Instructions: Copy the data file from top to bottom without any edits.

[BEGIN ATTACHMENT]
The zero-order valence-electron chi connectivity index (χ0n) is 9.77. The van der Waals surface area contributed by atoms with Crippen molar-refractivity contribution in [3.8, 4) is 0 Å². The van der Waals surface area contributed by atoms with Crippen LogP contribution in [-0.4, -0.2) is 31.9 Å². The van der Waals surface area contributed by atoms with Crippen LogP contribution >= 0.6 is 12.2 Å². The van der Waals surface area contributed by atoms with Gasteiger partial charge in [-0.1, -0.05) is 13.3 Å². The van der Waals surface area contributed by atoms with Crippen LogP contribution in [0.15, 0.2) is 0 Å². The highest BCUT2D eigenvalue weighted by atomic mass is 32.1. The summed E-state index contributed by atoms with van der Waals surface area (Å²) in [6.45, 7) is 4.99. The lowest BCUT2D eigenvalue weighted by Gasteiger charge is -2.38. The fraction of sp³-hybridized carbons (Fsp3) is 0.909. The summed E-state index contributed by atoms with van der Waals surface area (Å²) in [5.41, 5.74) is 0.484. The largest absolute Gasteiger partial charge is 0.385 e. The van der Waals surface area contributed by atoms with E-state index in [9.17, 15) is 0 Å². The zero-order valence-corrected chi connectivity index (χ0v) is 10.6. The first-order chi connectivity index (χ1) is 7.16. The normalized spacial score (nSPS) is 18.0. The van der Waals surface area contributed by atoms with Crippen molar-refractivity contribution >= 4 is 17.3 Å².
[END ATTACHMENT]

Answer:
The zero-order valence-electron chi connectivity index (χ0n) is 9.77. The van der Waals surface area contributed by atoms with Crippen molar-refractivity contribution in [3.8, 4) is 0 Å². The van der Waals surface area contributed by atoms with Crippen LogP contribution in [-0.4, -0.2) is 31.9 Å². The van der Waals surface area contributed by atoms with Crippen LogP contribution >= 0.6 is 12.2 Å². The van der Waals surface area contributed by atoms with Gasteiger partial charge in [-0.1, -0.05) is 13.3 Å². The van der Waals surface area contributed by atoms with Crippen LogP contribution in [0.15, 0.2) is 0 Å². The highest BCUT2D eigenvalue weighted by atomic mass is 32.1. The summed E-state index contributed by atoms with van der Waals surface area (Å²) in [6.45, 7) is 4.99. The lowest BCUT2D eigenvalue weighted by Gasteiger charge is -2.38. The fraction of sp³-hybridized carbons (Fsp3) is 0.909. The summed E-state index contributed by atoms with van der Waals surface area (Å²) in [5.41, 5.74) is 0.484. The largest absolute Gasteiger partial charge is 0.385 e. The van der Waals surface area contributed by atoms with E-state index in [9.17, 15) is 0 Å². The zero-order valence-corrected chi connectivity index (χ0v) is 10.6. The first-order chi connectivity index (χ1) is 7.16. The normalized spacial score (nSPS) is 18.0. The van der Waals surface area contributed by atoms with Crippen molar-refractivity contribution >= 4 is 17.3 Å².